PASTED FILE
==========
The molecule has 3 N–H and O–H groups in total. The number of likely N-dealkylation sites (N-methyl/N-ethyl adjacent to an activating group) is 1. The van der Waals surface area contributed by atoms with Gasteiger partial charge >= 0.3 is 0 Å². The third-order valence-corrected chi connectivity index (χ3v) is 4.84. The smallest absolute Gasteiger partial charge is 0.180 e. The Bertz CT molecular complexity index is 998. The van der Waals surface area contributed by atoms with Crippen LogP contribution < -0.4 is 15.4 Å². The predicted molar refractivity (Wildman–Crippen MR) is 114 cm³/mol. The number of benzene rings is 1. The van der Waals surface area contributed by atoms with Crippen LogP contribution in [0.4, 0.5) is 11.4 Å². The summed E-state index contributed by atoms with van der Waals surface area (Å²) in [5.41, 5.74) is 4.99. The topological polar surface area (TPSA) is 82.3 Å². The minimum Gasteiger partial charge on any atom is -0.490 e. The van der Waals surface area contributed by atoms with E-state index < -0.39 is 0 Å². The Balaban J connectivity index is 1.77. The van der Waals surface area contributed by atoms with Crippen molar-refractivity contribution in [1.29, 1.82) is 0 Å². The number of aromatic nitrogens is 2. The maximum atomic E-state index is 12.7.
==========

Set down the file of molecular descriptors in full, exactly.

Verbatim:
The molecule has 3 N–H and O–H groups in total. The number of likely N-dealkylation sites (N-methyl/N-ethyl adjacent to an activating group) is 1. The van der Waals surface area contributed by atoms with Gasteiger partial charge >= 0.3 is 0 Å². The third-order valence-corrected chi connectivity index (χ3v) is 4.84. The smallest absolute Gasteiger partial charge is 0.180 e. The Bertz CT molecular complexity index is 998. The van der Waals surface area contributed by atoms with Crippen LogP contribution < -0.4 is 15.4 Å². The predicted molar refractivity (Wildman–Crippen MR) is 114 cm³/mol. The number of benzene rings is 1. The van der Waals surface area contributed by atoms with Crippen LogP contribution in [0.4, 0.5) is 11.4 Å². The summed E-state index contributed by atoms with van der Waals surface area (Å²) in [5.41, 5.74) is 4.99. The topological polar surface area (TPSA) is 82.3 Å². The minimum Gasteiger partial charge on any atom is -0.490 e. The van der Waals surface area contributed by atoms with E-state index < -0.39 is 0 Å². The Balaban J connectivity index is 1.77. The van der Waals surface area contributed by atoms with Crippen molar-refractivity contribution in [1.29, 1.82) is 0 Å². The number of aromatic nitrogens is 2. The maximum atomic E-state index is 12.7.